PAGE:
The best advice I can give you is to talk to the folks at your local shop, and if at all possible, try the line on your rod before you buy it. Even if it casts perfectly for the shop guy, it may not for you. If you have a really fast rod, you may need an overweighted line and even a more aggressive head. If you have a slower rod, a longer belly and truer weight may be best. Past that, I’m afraid its trial and error.
Once you’ve settled on a line, be sure to match an appropriate leader to that line. The same leader that works on your 4 weight is not going to work on an 8 weight. You want to try and match the size and stiffness of the butt section of the leader to the tip of the fly line. It’s always best to tie your own. Click here for a deep dive on that topic. https://www.ginkandgasoline.com/fly-fishing-tips-technique/understanding-leaders-means-better-fly-fishing/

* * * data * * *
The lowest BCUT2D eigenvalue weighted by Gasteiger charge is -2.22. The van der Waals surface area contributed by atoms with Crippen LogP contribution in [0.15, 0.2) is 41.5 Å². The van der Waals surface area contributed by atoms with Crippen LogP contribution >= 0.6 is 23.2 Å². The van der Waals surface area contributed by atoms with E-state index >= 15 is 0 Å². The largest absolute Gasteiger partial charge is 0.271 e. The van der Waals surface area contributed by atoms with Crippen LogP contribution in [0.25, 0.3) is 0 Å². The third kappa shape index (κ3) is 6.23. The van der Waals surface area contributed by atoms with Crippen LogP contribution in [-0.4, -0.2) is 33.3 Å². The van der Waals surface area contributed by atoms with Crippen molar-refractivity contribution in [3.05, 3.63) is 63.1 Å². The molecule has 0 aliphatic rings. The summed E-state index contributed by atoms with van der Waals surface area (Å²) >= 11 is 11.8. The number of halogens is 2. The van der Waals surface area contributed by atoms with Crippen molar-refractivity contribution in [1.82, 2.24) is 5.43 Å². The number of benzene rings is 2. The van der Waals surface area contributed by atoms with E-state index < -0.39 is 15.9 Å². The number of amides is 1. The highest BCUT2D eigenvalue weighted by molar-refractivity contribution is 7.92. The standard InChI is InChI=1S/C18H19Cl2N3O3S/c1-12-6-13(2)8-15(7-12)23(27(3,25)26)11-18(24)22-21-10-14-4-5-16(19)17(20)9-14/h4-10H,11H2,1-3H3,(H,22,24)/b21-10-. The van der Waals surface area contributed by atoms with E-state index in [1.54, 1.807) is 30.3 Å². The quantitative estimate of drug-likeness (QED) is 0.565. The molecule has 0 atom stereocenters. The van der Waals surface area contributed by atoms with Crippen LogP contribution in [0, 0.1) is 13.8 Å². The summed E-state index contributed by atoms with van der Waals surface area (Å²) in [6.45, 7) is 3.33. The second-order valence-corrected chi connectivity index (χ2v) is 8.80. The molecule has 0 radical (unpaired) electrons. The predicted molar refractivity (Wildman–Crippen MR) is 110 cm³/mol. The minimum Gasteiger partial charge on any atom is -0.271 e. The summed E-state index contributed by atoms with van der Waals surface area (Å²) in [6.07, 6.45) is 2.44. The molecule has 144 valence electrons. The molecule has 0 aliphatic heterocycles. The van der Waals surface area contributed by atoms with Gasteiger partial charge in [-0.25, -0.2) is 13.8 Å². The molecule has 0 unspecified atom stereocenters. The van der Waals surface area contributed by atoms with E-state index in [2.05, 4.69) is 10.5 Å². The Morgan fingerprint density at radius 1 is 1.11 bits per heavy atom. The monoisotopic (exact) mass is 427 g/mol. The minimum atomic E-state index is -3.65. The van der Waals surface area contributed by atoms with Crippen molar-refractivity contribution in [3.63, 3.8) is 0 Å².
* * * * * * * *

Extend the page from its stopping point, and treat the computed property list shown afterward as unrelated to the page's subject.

Ok, that was a major download of casting info.
Bookmark this article. If you made it through, you’re a rockstar and on your way to casting like one. This is, however, too much information to actually implement all at once. If it’s of interest to you, I’d recommend that you bookmark this article and work on a section at a time. Go out to the yard or the park with it up on your phone and practice one of these tips at a time. That’s the best way to turn the information into technique. I hope it helps you get the power you want out of your fly cast.Louis Cahill Gink & Gasoline www.ginkandgasoline.com firstname.lastname@example.org Sign Up For Our Weekly Newsletter!